2018 deadline for PPI mis-selling to be set by FCA

Banks have set aside more than �28bn for PPI compensation
Banks have set aside more than �28bn for PPI compensation
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The UK’s financial regulator has flagged that it is to set a 2018 deadline for people to claim compensation for being mis‑sold repayment insurance, calling time on the country’s costliest consumer finance scandal.

The Financial Conduct Authority (FCA) said today that it aimed to consult by the end of this year before introducing the two-year deadline in spring 2016, meaning “consumers would have until at least spring 2018 to complain”.

Under the proposals, consumers would have to make their complaints about being mis-sold payment protection insurance (PPI) by the deadline or lose their right to have them assessed by the banks or by the financial ombudsman.

The FCA said in its statement: “We take the view that a deadline… would help bring finality and certainty in a way that advances the FCA’s operational objectives of securing an appropriate degree of protection for consumers and protecting and enhancing the integrity of the UK financial system.”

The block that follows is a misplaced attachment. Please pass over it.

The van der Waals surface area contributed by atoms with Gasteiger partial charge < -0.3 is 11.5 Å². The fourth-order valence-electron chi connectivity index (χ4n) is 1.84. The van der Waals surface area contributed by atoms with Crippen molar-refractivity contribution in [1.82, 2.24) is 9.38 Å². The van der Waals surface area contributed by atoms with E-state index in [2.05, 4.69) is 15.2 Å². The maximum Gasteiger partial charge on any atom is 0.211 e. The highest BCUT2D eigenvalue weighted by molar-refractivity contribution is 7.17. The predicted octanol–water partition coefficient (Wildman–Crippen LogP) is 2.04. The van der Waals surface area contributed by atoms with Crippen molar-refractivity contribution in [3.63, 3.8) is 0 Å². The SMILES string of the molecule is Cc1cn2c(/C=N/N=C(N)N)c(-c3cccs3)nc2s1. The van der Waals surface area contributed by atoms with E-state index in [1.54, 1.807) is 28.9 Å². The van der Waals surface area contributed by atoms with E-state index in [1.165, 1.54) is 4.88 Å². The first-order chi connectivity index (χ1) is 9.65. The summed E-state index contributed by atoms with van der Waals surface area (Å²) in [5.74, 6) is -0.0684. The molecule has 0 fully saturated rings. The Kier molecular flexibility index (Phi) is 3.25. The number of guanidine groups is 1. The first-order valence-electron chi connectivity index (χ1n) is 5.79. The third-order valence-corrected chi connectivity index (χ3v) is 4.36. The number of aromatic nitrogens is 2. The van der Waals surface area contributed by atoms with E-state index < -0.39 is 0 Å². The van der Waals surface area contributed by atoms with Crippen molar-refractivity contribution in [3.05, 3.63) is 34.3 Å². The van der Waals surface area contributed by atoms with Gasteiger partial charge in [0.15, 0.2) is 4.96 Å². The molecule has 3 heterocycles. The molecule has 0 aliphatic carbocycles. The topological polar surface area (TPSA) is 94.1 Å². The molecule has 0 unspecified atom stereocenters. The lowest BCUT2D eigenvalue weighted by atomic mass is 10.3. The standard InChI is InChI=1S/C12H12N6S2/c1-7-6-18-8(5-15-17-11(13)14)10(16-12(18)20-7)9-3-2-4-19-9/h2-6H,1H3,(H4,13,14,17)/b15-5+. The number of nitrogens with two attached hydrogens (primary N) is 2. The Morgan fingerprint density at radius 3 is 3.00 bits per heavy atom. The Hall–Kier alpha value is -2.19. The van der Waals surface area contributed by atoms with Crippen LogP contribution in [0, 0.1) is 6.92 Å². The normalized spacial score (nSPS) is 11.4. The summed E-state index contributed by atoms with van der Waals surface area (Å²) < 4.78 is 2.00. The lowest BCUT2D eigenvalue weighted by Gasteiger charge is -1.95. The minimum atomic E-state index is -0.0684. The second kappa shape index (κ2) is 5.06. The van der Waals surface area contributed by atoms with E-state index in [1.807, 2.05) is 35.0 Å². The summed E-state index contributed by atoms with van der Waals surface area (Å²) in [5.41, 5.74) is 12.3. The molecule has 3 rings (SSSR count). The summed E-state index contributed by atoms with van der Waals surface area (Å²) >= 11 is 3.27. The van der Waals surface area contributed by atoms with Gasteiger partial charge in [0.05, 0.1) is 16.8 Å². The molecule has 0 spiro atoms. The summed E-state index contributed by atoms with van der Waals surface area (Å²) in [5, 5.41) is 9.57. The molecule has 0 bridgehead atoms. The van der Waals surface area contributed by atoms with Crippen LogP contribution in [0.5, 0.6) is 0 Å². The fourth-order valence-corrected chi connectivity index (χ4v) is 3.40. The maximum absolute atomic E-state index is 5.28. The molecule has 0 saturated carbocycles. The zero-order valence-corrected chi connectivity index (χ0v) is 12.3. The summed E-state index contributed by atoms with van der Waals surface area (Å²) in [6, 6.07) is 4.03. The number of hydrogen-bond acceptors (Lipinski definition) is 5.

The regulator added that the consultation will also set out its plans for a FCA‑led communications campaign “designed to prompt consumers to complain in advance of that deadline”.

A deadline could help end some of the “inertia” being seen as some consumers were not bothering to make a claim, the FCA added.

Over the five years since the PPI scandal broke, Britain’s banks have set aside more than £28 billion to meet compensation claims, having so far paid out £20bn in total to more than ten million consumers.

Continual hefty exceptional charges often running to hundreds of millions of pounds a time have been taken by the major lenders for the mis‑selling, either plunging them into the red or severely denting their profitabilty each year.

Analysts at United States banking giant Citi said the new deadline may trigger a front‑loading of complaints, but also greatly reduced uncertainty for the banks.

“We believe this is a positive outcome, with Lloyds set to benefit most,” Citi analysts noted. Lloyds, the most UK‑centric of the Big Four banks, has earmarked £13bn for redress, the most of any lender.

Bank stocks rose 2-3 per cent early today after the FCA’s announcement.

But the shares gave up some of their gains in the afternoon as unwelcome weak jobs data from the US undermined general market sentiment.

New challenger bank Shawbrook today appointed Steve Pateman, head of UK banking at Santander, as its new chief executive.

He takes over in January 2016, replacing Richard Pyman who is stepping down following a period of leave due to illness.

Pateman lost out to ex-RBS executive Nathan Bostock last year in the appointment of a new chief executive at Santander UK.